A review of available literature suggests that social identification exists at the interface between individual and collective identity work. This poster proposes that it is the interaction between these two processes that leads a person to define themselves in terms of their membership of a particular social group. The poster suggests that identity work undertaken by the group (or ‘the creation of identities as widely understood signs with a set of rules and conventions for their use’, Schwalbe & Mason-Schrock, 1996, p.115), can be used by a person to inform their own individual identity work and, from this, the extent of alignment between their identity and the perceived identity of the group. In stable or internally-structured groups collective identity work may simply take the form of communication and preservation of dominant collective identities. However, in unstable, new or transitional groups, interaction between individual and collective identity work may be more dynamic, as both collective and individual identities are simultaneously codified, enacted and refined. To develop an understanding of social identification that is applicable in both stable and transitional social groups, it is useful to consider recent proposals that identification may occur cyclically as a series of discrete episodes (Ashforth, Harrison & Corley, 2008). This poster draws on the literature to present these suggestions in greater detail, outlining propositions for social identification that are relevant to transient as well as stable identity formation, supported by suggestion of how episodes of social identification may lead to a person identifying with a group.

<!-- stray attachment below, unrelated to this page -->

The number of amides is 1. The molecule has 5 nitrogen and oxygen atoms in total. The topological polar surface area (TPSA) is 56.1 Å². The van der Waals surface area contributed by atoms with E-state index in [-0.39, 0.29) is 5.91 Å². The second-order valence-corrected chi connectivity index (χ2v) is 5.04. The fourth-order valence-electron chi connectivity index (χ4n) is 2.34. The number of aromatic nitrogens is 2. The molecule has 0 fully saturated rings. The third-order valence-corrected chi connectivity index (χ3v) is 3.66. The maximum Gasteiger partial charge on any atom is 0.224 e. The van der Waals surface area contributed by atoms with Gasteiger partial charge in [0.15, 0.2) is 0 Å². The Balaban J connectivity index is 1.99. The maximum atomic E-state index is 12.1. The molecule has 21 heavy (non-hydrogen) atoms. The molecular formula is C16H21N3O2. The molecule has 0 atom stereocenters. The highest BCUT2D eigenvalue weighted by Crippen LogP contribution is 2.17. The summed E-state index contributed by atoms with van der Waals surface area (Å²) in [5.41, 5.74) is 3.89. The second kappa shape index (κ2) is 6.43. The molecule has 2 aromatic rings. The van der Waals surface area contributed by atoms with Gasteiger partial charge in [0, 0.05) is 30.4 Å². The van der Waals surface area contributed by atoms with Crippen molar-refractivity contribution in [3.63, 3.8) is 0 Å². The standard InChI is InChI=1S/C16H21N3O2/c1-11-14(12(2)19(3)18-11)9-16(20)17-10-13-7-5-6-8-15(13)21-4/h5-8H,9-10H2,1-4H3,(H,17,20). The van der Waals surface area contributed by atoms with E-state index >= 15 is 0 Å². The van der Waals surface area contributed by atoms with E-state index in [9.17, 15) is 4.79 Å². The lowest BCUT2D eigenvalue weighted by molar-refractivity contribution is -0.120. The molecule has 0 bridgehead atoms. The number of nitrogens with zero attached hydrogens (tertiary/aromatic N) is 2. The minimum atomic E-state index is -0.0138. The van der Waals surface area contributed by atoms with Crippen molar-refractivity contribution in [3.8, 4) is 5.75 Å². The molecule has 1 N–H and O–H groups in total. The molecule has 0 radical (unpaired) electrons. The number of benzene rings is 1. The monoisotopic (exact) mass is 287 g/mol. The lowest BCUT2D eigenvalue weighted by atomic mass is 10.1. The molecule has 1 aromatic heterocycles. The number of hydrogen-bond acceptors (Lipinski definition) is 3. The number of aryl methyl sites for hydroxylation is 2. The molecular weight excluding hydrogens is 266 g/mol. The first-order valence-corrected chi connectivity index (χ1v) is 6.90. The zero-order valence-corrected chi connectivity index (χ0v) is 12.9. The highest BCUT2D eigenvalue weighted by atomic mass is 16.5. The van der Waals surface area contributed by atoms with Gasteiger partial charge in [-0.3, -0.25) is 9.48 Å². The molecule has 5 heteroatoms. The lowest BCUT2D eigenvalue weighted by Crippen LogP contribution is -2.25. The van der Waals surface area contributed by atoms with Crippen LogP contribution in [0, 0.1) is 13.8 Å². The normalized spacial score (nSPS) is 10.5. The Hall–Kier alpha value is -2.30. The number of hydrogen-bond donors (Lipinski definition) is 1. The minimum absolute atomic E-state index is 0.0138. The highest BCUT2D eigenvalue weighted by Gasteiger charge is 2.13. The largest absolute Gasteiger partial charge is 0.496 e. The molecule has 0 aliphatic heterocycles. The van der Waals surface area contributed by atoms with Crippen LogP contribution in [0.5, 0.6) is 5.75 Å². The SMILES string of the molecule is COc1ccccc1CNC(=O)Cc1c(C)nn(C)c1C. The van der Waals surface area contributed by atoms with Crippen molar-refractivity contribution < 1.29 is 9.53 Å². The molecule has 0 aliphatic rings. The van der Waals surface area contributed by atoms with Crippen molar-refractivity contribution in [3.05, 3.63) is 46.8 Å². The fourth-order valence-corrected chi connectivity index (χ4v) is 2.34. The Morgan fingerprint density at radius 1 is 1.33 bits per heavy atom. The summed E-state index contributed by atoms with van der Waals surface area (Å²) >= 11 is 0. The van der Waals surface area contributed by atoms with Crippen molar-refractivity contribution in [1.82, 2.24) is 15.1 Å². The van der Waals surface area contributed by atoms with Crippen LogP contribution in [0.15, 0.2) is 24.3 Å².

|Publication status||Published - Sep 2011|
|Event||British Psychological Society Social Section Conference - Cambridge, United Kingdom|
Duration: 6 Sep 2011 → 8 Sep 2011
|Conference||British Psychological Society Social Section Conference|
|Period||6/09/11 → 8/09/11|
Boag-Munroe, F., & Davis, A. (2011). Can an episodic approach to social identification account for identification as interaction between individual and collective identity work in an increasingly flexible and transient identity formation context?. Poster session presented at British Psychological Society Social Section Conference, Cambridge, United Kingdom.